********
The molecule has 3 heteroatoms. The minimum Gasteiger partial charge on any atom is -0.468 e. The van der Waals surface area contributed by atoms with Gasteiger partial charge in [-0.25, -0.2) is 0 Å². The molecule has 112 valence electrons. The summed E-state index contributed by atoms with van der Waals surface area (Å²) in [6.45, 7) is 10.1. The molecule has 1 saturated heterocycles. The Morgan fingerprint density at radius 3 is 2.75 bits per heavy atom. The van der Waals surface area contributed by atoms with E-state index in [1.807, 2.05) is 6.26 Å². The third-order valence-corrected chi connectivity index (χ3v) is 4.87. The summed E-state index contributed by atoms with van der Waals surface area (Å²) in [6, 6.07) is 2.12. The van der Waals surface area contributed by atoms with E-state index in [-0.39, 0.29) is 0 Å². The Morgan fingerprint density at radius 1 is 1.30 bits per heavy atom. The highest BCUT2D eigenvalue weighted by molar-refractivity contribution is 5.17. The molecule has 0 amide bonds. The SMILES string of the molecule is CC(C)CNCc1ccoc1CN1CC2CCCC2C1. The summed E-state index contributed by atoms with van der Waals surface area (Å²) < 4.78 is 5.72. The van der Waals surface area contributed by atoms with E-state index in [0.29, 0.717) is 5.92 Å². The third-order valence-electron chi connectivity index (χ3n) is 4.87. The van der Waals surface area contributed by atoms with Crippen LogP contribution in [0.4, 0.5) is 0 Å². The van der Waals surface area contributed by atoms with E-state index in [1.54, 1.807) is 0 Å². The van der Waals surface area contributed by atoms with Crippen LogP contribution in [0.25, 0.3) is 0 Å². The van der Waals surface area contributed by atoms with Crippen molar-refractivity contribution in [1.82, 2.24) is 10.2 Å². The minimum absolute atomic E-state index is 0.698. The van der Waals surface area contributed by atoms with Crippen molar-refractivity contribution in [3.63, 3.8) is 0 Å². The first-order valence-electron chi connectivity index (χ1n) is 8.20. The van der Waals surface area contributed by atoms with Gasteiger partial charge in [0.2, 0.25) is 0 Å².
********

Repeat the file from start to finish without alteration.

The molecule has 3 heteroatoms. The minimum Gasteiger partial charge on any atom is -0.468 e. The van der Waals surface area contributed by atoms with Gasteiger partial charge in [-0.25, -0.2) is 0 Å². The molecule has 112 valence electrons. The summed E-state index contributed by atoms with van der Waals surface area (Å²) in [6.45, 7) is 10.1. The molecule has 1 saturated heterocycles. The Morgan fingerprint density at radius 3 is 2.75 bits per heavy atom. The van der Waals surface area contributed by atoms with E-state index in [1.807, 2.05) is 6.26 Å². The third-order valence-corrected chi connectivity index (χ3v) is 4.87. The summed E-state index contributed by atoms with van der Waals surface area (Å²) in [6, 6.07) is 2.12. The van der Waals surface area contributed by atoms with E-state index in [-0.39, 0.29) is 0 Å². The Morgan fingerprint density at radius 1 is 1.30 bits per heavy atom. The highest BCUT2D eigenvalue weighted by molar-refractivity contribution is 5.17. The molecule has 0 amide bonds. The SMILES string of the molecule is CC(C)CNCc1ccoc1CN1CC2CCCC2C1. The summed E-state index contributed by atoms with van der Waals surface area (Å²) < 4.78 is 5.72. The van der Waals surface area contributed by atoms with E-state index in [0.29, 0.717) is 5.92 Å². The third-order valence-electron chi connectivity index (χ3n) is 4.87. The van der Waals surface area contributed by atoms with Crippen LogP contribution in [0.4, 0.5) is 0 Å². The van der Waals surface area contributed by atoms with E-state index in [1.54, 1.807) is 0 Å². The van der Waals surface area contributed by atoms with Crippen LogP contribution in [0.25, 0.3) is 0 Å². The van der Waals surface area contributed by atoms with Crippen molar-refractivity contribution in [1.82, 2.24) is 10.2 Å². The minimum absolute atomic E-state index is 0.698. The van der Waals surface area contributed by atoms with Crippen molar-refractivity contribution in [3.63, 3.8) is 0 Å². The first-order valence-electron chi connectivity index (χ1n) is 8.20. The van der Waals surface area contributed by atoms with Gasteiger partial charge in [0.2, 0.25) is 0 Å².